Give my son an educational toy, and he will explore it and come up with creative ways to manipulate and move it. But, ask him to pretend to be like something or move like another thing, and that’s a challenge.
Pretend play doesn’t come naturally to him, whether that’s because of his special needs or just because it’s him.
As many parents observe and professionals know, pretend play helps develop the whole child, as well as offer a fun aspect of childhood. Pretend play:
-boosts social skills,
-allows children to learn new skills or knowledge through kinesthetic movement,
-offers opportunity to practice speech,
-increases exposure to and understanding of varying emotions.
If your child doesn’t initiate pretend play, what ways can we increase opportunities for pretend play?
5 Ways to Encourage Pretend Play
- Parallel pretend play – This strategy involves a good bit of modeling. Either I pretend first, and then ask my son to join me, or I offer opportunities for my son to follow another child’s pretend play. Even copying someone else’s pretend play helps build a bank of ideas for your child to utilize later.
- Pretend to be animals – Pretending to be animals seems to be a first motivator for many children. Many children with speech delays may make animal sounds early on in speech development. Add in some basic animal-like movements, and you can build a base for pretending.
- Pretend play everyday activities – My kids love to play in their pretend kitchen. My son is especially interested in copying what Momma and Daddy do lately. He wants to sweep the floor or even runs to his kitchen to “fix dinner” right before we sit down to eat. This kind of pretend play both practices real life skills and allows for creativity and exploration.
- Pretend play following a favorite show or movie – My son really responds to this kind of pretend play. When he watches a favorite character pretending to dance like a gorilla, he loves to jump up and dance that way, too. We also will watch a video, then act out the events of the show through gross motor pretend play or with manipulatives. When we watched the Olympics last year, I set up an activity to pretend with right after viewing events like the hurdles.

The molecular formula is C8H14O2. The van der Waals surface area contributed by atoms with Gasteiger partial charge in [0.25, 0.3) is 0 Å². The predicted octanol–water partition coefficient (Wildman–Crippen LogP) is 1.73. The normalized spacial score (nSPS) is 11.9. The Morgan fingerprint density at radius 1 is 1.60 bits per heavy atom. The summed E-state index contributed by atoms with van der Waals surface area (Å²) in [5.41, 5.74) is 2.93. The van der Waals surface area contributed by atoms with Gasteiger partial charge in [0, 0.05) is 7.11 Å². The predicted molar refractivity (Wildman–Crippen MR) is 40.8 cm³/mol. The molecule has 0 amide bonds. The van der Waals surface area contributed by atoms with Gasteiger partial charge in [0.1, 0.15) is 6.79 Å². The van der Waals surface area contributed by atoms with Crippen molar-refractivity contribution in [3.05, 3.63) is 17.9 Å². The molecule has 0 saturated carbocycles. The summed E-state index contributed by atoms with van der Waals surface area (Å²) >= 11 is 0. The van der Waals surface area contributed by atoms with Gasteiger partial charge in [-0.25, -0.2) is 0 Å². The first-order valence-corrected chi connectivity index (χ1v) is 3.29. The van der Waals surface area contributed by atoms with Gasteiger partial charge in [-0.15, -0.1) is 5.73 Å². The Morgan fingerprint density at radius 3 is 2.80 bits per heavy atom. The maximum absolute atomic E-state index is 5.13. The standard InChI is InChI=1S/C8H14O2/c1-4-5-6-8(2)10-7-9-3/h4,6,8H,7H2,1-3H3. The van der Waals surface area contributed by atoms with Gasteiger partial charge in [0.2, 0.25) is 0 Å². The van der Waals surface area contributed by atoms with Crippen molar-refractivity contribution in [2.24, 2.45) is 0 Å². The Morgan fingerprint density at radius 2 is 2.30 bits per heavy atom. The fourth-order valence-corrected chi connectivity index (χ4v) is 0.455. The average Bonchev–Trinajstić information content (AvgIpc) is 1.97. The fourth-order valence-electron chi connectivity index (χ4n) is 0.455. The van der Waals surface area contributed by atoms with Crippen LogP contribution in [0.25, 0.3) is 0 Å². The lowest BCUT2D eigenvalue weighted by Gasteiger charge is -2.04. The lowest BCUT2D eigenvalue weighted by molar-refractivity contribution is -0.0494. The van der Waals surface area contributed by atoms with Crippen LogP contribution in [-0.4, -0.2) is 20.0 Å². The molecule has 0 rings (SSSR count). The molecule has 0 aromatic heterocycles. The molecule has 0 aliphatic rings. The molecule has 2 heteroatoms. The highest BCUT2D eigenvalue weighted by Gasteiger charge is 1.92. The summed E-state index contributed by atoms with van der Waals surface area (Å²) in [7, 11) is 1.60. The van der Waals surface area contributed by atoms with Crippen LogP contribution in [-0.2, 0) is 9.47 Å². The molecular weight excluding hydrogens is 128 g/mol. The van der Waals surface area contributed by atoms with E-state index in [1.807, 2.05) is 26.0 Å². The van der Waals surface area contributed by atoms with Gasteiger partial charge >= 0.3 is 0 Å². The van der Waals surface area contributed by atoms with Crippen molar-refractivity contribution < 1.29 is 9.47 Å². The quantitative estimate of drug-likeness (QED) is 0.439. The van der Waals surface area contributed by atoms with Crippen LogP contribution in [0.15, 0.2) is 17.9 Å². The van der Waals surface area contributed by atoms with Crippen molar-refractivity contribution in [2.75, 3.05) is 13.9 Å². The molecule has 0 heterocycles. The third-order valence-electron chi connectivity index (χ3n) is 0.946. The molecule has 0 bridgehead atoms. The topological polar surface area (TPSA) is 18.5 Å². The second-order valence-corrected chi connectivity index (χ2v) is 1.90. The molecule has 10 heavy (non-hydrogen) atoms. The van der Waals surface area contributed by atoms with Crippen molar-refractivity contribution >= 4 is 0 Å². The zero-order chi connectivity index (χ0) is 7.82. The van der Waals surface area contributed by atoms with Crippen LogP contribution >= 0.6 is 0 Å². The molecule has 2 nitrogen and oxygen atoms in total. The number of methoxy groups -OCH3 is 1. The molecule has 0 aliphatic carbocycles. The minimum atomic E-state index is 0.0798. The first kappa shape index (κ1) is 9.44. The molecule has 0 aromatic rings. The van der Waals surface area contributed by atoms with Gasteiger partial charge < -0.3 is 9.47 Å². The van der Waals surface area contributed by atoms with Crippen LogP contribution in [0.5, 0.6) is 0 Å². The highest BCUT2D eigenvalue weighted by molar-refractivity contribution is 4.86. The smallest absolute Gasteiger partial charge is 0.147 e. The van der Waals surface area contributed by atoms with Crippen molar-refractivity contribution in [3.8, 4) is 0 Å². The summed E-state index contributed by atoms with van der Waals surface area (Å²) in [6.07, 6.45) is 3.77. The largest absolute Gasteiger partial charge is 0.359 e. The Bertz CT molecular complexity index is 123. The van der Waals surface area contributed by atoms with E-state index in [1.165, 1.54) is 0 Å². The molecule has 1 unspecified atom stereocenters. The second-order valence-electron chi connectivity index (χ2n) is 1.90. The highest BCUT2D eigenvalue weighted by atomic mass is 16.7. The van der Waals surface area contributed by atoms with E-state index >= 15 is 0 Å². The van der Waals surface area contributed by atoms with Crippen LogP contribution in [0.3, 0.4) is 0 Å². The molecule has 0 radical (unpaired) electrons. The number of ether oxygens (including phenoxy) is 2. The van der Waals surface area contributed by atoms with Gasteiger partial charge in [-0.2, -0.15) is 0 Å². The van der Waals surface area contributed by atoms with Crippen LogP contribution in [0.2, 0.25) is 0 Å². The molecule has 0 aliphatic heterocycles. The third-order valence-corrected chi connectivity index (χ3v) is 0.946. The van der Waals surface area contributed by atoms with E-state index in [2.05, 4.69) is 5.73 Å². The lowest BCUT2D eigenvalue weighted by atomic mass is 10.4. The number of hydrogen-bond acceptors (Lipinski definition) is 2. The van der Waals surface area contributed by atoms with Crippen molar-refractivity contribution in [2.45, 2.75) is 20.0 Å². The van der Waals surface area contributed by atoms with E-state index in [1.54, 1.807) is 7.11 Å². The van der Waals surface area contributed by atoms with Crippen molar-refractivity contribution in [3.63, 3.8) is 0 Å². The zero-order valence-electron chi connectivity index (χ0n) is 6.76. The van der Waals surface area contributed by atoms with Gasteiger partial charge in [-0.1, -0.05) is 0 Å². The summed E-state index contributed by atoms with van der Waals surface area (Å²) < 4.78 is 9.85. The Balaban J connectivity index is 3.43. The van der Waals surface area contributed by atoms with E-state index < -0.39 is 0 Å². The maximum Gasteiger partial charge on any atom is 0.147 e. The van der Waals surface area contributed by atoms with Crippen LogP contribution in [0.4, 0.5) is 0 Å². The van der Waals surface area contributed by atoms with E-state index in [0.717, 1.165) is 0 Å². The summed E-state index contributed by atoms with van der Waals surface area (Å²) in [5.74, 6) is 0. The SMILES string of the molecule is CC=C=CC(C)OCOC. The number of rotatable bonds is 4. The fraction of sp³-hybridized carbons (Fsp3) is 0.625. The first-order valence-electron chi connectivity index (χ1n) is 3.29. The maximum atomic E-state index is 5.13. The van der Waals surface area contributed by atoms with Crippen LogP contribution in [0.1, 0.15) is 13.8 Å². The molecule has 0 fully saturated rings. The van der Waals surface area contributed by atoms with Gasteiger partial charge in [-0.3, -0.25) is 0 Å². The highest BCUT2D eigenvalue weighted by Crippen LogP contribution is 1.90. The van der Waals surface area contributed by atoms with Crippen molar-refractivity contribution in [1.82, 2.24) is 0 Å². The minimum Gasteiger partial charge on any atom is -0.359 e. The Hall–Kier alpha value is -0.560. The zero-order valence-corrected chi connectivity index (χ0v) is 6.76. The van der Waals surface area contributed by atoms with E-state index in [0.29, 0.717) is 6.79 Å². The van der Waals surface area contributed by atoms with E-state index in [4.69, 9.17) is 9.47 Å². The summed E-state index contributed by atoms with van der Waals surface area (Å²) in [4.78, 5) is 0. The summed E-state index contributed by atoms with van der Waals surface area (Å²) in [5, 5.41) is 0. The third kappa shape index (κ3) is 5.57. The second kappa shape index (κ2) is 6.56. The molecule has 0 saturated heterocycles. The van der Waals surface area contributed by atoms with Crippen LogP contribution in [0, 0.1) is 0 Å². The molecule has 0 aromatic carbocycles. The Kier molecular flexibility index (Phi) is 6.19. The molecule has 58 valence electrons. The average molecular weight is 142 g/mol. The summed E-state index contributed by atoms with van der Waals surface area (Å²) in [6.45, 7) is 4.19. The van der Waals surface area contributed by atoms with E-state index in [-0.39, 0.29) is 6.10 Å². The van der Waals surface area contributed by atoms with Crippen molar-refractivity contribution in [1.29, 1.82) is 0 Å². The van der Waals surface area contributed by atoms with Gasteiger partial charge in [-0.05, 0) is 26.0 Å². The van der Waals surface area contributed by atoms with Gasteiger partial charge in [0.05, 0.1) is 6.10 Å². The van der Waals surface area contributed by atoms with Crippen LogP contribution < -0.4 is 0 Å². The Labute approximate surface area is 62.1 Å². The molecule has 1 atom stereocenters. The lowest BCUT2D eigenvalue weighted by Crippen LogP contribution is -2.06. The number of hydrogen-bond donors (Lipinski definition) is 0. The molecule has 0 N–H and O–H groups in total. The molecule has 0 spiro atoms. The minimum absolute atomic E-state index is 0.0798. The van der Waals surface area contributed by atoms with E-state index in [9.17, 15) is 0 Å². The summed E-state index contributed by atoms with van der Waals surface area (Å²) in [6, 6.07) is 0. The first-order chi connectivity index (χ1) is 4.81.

Recently, we watched the move Jericho: The Promise Fulfilled by Shatterpoint Entertainment. (Disclaimer: I received a free copy of this video in exchange for my honest review. See full disclosure at the end of the post.) This video is one big instance of pretend play! Jericho acts out the basic scenes of Joshua 2-6 and the battle at Jericho using lego* building bricks. This 28-minute stop-action movie uses corny and fun humor to provide entertainment while sharing the Jericho story. The sets they constructed for this movie are rather impressive and very aesthetically pleasing. The story itself follows the basic actions within the Bible, using some verses as lines and some improvised, modern conversation.
My son especially got “into” the movie when I grabbed his children’s bibles and flipped to the pages about Jericho. We paused the movie, read a few lines, then watched that part of the story in the movie. After watching the video, we made our own (very simple) Jericho and pretended marching and climbing the walls (see top photo). (Using multiple contexts seems to capture his attention.) He cracked up at the blooper reel in the bonus features. Shatterpoint Entertainment is a family operated business and the kids actually began creating these stop-action movies as a homeschool project! Parents will find the story behind the movies (shared in the bonus features) fascinating. Find out more about Jericho: The Promise Fulfilled and watch a trailer at their website here!
- Repeat, repeat, repeat – Since pretend play is challenging for my son, I have to remember he might not pick it up after just one exposure. The more we incorporate small instances of pretend play in our day, the more frequently he attempts it on his own.
My son has finally begun to initiate pretend play, though he usually still joins in or follows modeled behavior first. Seeing his creativity surface makes me excited!
How do you foster pretend play with your preschoolers and special needs children? Share your ideas in the comments!
*Note: Lego is a trademark of the LEGO Group, which does not sponsor, support, nor endorse this film.
Disclosure: I received a free copy of the Jericho film in exchange for my honest review. All opinions expressed are my own.
This post is also linked up with The Homeschool Village’s Ultimate Homeschool Link-Up, Homeschool Creation’s Preschool and Kindergarten Corner, In Lieu of Preschool’s Tuesday Tots, UpsideDown Homeschooling’s Hearts for Home linkup, and the Weekly Kids Co-op at B-Inspired Mama.